# Is S = real space(R^3)

• August 25th 2010, 12:42 PM
experiment00
Is S = real space(R^3)
where S = {[ 2a-b, a , b , -a ] | a,b are real numbers}

how do prove and show this one?
• August 25th 2010, 01:53 PM
Haven
Can you explain what you mean by real space( $\mathbb{R}^3$). I can't find that terminology in any of my algebra texts.

Are you asking if S forms a basis for $\mathbb{R}^3$?
• August 25th 2010, 08:04 PM
tonio
Quote:

Originally Posted by experiment00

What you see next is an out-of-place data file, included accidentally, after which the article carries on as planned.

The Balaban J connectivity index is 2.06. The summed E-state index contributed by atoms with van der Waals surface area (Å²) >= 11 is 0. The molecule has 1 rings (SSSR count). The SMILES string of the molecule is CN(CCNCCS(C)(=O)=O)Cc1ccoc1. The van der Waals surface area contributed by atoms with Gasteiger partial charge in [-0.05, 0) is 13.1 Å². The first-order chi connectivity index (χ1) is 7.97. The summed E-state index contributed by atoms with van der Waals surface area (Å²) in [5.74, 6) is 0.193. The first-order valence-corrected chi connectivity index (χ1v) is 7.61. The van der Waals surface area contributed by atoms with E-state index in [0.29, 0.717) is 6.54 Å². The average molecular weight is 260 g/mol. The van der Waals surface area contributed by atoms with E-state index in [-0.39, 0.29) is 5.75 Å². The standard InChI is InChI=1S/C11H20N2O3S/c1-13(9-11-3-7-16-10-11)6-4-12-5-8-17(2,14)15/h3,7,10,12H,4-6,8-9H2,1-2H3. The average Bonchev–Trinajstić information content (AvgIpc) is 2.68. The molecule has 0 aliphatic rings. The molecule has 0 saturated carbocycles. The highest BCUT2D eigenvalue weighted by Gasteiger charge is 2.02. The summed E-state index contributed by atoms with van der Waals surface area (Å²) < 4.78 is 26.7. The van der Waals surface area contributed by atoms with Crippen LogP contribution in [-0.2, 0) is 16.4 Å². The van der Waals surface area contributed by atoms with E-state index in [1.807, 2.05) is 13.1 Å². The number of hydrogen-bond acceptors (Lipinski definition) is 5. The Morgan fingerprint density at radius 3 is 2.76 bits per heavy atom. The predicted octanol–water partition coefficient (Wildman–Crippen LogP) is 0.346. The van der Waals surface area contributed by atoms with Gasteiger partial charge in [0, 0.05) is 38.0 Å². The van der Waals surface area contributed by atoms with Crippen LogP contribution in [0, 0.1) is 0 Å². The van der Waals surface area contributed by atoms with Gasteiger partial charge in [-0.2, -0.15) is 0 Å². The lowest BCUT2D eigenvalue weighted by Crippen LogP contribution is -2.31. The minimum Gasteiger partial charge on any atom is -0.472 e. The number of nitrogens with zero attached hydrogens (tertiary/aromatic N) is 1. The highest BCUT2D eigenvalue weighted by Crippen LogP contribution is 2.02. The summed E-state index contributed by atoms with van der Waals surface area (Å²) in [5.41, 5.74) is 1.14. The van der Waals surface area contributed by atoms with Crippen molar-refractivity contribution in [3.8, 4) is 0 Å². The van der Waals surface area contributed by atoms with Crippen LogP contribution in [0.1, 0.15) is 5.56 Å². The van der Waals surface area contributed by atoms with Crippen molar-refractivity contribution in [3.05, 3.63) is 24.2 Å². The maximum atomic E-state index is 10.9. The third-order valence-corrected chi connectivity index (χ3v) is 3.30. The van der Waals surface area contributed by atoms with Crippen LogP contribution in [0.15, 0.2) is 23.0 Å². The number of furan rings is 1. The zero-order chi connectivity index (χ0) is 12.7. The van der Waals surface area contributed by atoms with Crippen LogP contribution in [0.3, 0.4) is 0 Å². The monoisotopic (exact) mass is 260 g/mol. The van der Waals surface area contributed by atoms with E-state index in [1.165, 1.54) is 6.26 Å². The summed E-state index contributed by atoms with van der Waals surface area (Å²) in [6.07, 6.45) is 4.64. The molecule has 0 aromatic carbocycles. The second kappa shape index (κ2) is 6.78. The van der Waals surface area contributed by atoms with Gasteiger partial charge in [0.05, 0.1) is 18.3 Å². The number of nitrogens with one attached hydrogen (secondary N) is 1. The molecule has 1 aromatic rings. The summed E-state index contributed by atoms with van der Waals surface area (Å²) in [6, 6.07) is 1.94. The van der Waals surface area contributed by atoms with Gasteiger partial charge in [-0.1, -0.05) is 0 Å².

where S = {[ 2a-b, a , b , -a ] | a,b are real numbers}

how do prove and show this one?

The vector $(2a-b,a,b,-a)$ is 4-dimensional and thus cannot belong to $\mathbb{R}^3$

Tonio
• August 26th 2010, 03:28 AM
Ackbeet
Quote:

The vector $(2a-b,a,b,-a)$ is 4-dimensional and thus cannot belong to $\mathbb{R}^{3}.$
In addition, it is a vector with two degrees of freedom (it has two parameters, a and b). And so, considered as a subset of $\mathbb{R}^{4},$ it is two-dimensional at most.